PAYE codes explained
Tax codes usually look something like this: ‘BR’, ‘1100L’, ‘NT’, ‘D0’. Not particularly helpful to the untrained eye.
While most people see one appear on their payslip, not everyone knows what it means.
HMRC expects everyone with a PAYE code to check it, so that they know they are paying the right amount of tax, and this article aims to help you do that.
Generally there are two types of PAYE code
The first of these is the most common and is an allowance-amount type of tax code. These contain a figure and a letter. To determine the amount of tax free allowance you have been given, first remove the letter and add a zero to the end of the figure.
For example, the most common PAYE code for 2016/17 would be 1100L, which represents the taxpayer being given allowances of £11,000, the standard amount of personal allowance for the year.
If you have a PAYE code that is not 1100L for 2016/17, it means you have adjustments within your PAYE code to allocate you a different amount of allowances. There are things that can both increase and decrease the amounts of allowances you get.
If this applies, you should check that you are happy with each of the adjustments shown on your PAYE coding notice (these are issued by HMRC). If there is an error, let HMRC know.
It’s possible to have adjustments that reduce your allowances below zero, meaning that rather than deducting an allowance off the earnings and taxing the rest, an amount is added onto earnings, and taxing the total.
These PAYE codes always begin with a ‘K’. For example someone with a K123 code will be given no allowances, but effectively be paying tax on their earnings plus £1,230.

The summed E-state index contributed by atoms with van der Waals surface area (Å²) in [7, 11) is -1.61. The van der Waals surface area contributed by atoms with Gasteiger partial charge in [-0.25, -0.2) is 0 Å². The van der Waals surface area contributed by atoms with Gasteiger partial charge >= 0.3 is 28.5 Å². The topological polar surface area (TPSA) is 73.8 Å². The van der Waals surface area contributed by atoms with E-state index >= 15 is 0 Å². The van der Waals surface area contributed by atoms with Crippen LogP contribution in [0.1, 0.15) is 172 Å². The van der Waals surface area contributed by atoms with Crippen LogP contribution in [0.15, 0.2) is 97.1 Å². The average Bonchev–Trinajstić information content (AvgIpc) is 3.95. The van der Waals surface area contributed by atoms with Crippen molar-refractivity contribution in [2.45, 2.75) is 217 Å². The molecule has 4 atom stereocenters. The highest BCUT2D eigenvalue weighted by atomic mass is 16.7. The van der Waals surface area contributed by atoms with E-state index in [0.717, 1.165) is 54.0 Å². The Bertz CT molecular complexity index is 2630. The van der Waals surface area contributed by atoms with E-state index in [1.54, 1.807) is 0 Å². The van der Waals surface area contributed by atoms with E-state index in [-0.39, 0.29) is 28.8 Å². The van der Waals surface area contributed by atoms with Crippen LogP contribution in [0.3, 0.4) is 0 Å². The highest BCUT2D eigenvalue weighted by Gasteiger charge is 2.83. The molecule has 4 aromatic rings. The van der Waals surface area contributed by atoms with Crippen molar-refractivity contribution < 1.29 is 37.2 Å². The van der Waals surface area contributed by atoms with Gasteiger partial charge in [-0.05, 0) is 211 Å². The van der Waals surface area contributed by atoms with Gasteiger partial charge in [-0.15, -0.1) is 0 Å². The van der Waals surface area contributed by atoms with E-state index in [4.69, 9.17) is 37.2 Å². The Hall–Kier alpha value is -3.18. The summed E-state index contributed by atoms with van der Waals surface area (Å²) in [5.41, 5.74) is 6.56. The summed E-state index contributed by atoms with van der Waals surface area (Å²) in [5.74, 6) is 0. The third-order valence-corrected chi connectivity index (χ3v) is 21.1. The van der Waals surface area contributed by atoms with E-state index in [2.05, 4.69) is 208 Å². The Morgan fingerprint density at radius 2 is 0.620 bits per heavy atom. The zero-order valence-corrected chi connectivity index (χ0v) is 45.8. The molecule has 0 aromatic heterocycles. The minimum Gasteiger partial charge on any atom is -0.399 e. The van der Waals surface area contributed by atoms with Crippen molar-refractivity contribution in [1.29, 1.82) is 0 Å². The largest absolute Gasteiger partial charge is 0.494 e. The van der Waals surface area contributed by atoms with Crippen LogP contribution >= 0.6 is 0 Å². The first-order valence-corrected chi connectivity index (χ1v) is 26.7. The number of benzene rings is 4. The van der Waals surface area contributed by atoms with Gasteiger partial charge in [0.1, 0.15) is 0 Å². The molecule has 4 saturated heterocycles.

The second type of code is a flat-rate code
These codes mean that all the income from this source will be taxed at the same rate. Usually these codes are the result of multiple sources of income, with another source taking the allowances.
BR – Basic Rate, all income to be taxed at 20%
D0 – Higher Rate, all income to be taxed at 40%
D1 – Additional Higher Rate, all income to be taxed at 45%
There are exceptions and a couple of commonly encountered ones are worth mentioning.
The first is that some people might find themselves with a BR code, even though they only have one source of income. That’s usually due to the employer not having a code to use yet, instead operating this code as the default (often referred to “emergency tax”).
Finally, the holy grail of tax codes: ‘NT’. This stands for “No Tax” and means the income source won’t be taxed at all. There are a number of reasons this might apply.
Of course, Garbutt + Elliott’s personal tax team can assist with all matters relating to PAYE, and if you would like more information, please contact James May or submit a contact form below.